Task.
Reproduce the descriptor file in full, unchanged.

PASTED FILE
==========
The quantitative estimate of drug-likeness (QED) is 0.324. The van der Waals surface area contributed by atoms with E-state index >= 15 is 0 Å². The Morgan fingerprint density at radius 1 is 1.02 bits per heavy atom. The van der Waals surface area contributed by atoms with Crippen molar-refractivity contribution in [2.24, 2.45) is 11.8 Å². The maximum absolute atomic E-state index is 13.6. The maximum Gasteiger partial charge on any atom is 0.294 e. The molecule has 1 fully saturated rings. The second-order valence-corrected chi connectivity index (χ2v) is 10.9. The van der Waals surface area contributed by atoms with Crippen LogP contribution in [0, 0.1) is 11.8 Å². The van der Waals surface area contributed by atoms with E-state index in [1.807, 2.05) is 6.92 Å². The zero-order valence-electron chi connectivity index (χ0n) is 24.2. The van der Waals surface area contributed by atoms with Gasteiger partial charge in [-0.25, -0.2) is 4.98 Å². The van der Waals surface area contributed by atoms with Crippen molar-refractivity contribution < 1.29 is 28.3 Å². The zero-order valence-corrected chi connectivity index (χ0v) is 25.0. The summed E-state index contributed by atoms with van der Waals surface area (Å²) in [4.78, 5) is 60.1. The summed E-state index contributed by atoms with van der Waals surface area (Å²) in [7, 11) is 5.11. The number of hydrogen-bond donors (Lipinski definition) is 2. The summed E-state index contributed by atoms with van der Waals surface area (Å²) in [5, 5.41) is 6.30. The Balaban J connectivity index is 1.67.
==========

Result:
The quantitative estimate of drug-likeness (QED) is 0.324. The van der Waals surface area contributed by atoms with E-state index >= 15 is 0 Å². The Morgan fingerprint density at radius 1 is 1.02 bits per heavy atom. The van der Waals surface area contributed by atoms with Crippen molar-refractivity contribution in [2.24, 2.45) is 11.8 Å². The maximum absolute atomic E-state index is 13.6. The maximum Gasteiger partial charge on any atom is 0.294 e. The molecule has 1 fully saturated rings. The second-order valence-corrected chi connectivity index (χ2v) is 10.9. The van der Waals surface area contributed by atoms with Crippen LogP contribution in [0, 0.1) is 11.8 Å². The van der Waals surface area contributed by atoms with E-state index in [1.807, 2.05) is 6.92 Å². The zero-order valence-electron chi connectivity index (χ0n) is 24.2. The van der Waals surface area contributed by atoms with Gasteiger partial charge in [-0.25, -0.2) is 4.98 Å². The van der Waals surface area contributed by atoms with Crippen molar-refractivity contribution < 1.29 is 28.3 Å². The zero-order valence-corrected chi connectivity index (χ0v) is 25.0. The summed E-state index contributed by atoms with van der Waals surface area (Å²) in [4.78, 5) is 60.1. The summed E-state index contributed by atoms with van der Waals surface area (Å²) in [7, 11) is 5.11. The number of hydrogen-bond donors (Lipinski definition) is 2. The summed E-state index contributed by atoms with van der Waals surface area (Å²) in [5, 5.41) is 6.30. The Balaban J connectivity index is 1.67.